I knew breastfeeding was going to be a huge commitment, but I don’t think I was truly prepared for how big of a commitment it really is. I already wrote about my experience with breastfeeding with my first daughter that you can find here. If you read that post then you know that I was unable to breastfeed Scarlett. It was my goal to be able to breastfeed Charley. I’ve only been at it for six weeks, but it already feels like a lifetime. This will be all about the good, the bad, and the ugly of my breastfeeding journey so far.
Charley’s delivery was so much easier than Scarlett’s and I think that was a huge positive to having my colostrum and supply come in. She latched right away and we were off. I needed a lot of help from nurses to get proper latches, but as far as I knew she was getting colostrum and doing okay, which was completely the opposite case for Scarlett. When we got home from the hospital it became very difficult for me. I was a new mom when it came to breastfeeding and I struggled immensely with getting Charley to latch, after two days my nips were already black and blue and I had a full on open wounds on both of them. It started off that I was only able to nurse on my right side and pump on my left, and when the left side healed I had to switch because my right side had a deep wound the size of a kidney bean. I had to visit the hospital multiple times to get help from our lactation specialist.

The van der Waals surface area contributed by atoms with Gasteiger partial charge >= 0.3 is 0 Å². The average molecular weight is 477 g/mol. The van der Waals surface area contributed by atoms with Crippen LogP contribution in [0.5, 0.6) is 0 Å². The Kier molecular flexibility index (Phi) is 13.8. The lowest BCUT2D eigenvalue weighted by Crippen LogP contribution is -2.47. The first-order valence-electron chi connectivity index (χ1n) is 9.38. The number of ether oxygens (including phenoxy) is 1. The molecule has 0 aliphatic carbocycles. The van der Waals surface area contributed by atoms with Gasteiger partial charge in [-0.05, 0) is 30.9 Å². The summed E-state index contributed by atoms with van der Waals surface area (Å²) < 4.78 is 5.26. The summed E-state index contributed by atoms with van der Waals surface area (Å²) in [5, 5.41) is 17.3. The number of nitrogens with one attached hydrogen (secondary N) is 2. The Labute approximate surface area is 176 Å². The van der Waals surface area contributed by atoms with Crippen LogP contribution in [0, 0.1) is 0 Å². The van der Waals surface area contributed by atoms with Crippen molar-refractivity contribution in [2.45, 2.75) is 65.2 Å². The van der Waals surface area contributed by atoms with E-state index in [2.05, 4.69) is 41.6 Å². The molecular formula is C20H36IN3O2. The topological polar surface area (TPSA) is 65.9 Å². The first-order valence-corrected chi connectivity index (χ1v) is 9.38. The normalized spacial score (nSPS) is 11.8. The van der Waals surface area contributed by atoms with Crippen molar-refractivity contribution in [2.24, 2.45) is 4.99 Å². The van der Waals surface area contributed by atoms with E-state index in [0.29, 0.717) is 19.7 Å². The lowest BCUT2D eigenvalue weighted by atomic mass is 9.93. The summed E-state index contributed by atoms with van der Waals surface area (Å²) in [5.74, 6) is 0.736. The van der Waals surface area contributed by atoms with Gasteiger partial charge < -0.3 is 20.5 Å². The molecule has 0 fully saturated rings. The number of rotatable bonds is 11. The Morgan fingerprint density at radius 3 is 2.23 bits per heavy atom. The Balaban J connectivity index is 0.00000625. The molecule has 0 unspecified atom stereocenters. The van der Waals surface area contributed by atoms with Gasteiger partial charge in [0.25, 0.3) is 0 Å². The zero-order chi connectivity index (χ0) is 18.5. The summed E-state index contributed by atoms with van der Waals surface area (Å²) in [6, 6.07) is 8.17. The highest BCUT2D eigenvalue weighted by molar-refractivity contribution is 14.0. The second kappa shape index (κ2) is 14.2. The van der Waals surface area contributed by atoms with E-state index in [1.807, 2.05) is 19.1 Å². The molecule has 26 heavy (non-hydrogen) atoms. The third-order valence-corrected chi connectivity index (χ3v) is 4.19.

I finally felt like we were getting the hang of it after getting help. We were exclusively nursing on the left side and her latches were so good. It wasn’t until we had a weigh-in for Charley that I became completely depressed. She was born at 7 lbs. 3 oz. and she left the hospital at 6 lbs. 9 oz. At her weigh in she had lost another 3 ounces weighing in at 6 lbs. 6 oz. I told the pediatrician what we were going through and she wasn’t worried that she had lost that much weight. She scheduled another weigh-in for the next week when we came up with a better game plan. This is when I broke down completely. I had felt like I was constantly feeding that there was no way she didn’t gain all her weight back, but she only got back up to 6 lbs. 9 oz. After finding that out my pediatrician thought I didn’t have fat content to my milk so she made the decision it was time to supplement. After finding this out, when I got home I decided to pump my left side and see how many ounces I got. I didn’t even pump a half of an ounce out. So I called the lactation specialist and talked to her about what she thought was going on. She came up with the conclusion that with my breast reduction and having scar tissue, Charley is unable to pull out milk efficiently, so it killed my supply because my body didn’t think it had to make that much.
With all this happening, my right side was in a lot of pain. The open wound I had was not healing and every time I pumped, I had a strong pulling in my back. One morning I woke up with aches and pains, I thought it was the flu, because we had a couple family members who had just had it. Later that night, I was up all night with the most intense flu-like symptoms, on and off fevers, chills and cold sweats. I was crying all night and was in so much pain, at one point I thought of mastitis and looked up the symptoms. I had pretty much all of the symptoms listed so I knew it was no longer the flu, but mastitis. Devin wakes up super early for work, so instead of waking him, I sent him a text telling him I had mastitis and I knew I was going to be unable to physically take care of our children because of lack of sleep and how I felt and if he could come home ASAP from work that would be great. I woke up and felt horrible. Before the girls both woke I tried to shower and legitimately almost passed out in the shower. I called Devin and he came home immediately to take me to the doctor. It was confirmed that I had mastitis, followed by the worst 48 hours I have ever experienced.